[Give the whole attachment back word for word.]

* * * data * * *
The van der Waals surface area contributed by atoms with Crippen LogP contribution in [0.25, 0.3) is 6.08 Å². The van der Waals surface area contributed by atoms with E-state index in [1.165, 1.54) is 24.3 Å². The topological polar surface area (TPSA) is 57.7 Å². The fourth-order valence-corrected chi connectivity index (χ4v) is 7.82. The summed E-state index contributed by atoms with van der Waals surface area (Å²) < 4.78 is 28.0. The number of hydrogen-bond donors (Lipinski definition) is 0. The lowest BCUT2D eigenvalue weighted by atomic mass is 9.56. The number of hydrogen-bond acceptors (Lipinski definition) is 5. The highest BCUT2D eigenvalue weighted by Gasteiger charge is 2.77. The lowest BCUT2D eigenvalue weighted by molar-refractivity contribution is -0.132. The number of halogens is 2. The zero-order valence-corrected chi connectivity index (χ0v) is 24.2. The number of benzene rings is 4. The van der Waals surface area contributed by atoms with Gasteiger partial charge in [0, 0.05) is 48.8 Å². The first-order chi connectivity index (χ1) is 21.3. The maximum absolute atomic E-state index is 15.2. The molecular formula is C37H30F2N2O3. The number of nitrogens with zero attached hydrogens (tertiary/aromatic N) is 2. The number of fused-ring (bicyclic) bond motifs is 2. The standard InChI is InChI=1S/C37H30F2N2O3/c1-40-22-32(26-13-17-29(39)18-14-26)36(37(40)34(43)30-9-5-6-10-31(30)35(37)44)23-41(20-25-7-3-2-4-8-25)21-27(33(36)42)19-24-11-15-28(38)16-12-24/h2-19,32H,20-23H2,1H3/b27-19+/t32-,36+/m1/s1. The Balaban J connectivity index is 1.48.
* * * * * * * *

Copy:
The van der Waals surface area contributed by atoms with Crippen LogP contribution in [0.25, 0.3) is 6.08 Å². The van der Waals surface area contributed by atoms with E-state index in [1.165, 1.54) is 24.3 Å². The topological polar surface area (TPSA) is 57.7 Å². The fourth-order valence-corrected chi connectivity index (χ4v) is 7.82. The summed E-state index contributed by atoms with van der Waals surface area (Å²) < 4.78 is 28.0. The number of hydrogen-bond donors (Lipinski definition) is 0. The lowest BCUT2D eigenvalue weighted by atomic mass is 9.56. The number of hydrogen-bond acceptors (Lipinski definition) is 5. The highest BCUT2D eigenvalue weighted by Gasteiger charge is 2.77. The lowest BCUT2D eigenvalue weighted by molar-refractivity contribution is -0.132. The number of halogens is 2. The zero-order valence-corrected chi connectivity index (χ0v) is 24.2. The number of benzene rings is 4. The van der Waals surface area contributed by atoms with Gasteiger partial charge in [0, 0.05) is 48.8 Å². The first-order chi connectivity index (χ1) is 21.3. The maximum absolute atomic E-state index is 15.2. The molecular formula is C37H30F2N2O3. The number of nitrogens with zero attached hydrogens (tertiary/aromatic N) is 2. The number of fused-ring (bicyclic) bond motifs is 2. The standard InChI is InChI=1S/C37H30F2N2O3/c1-40-22-32(26-13-17-29(39)18-14-26)36(37(40)34(43)30-9-5-6-10-31(30)35(37)44)23-41(20-25-7-3-2-4-8-25)21-27(33(36)42)19-24-11-15-28(38)16-12-24/h2-19,32H,20-23H2,1H3/b27-19+/t32-,36+/m1/s1. The Balaban J connectivity index is 1.48.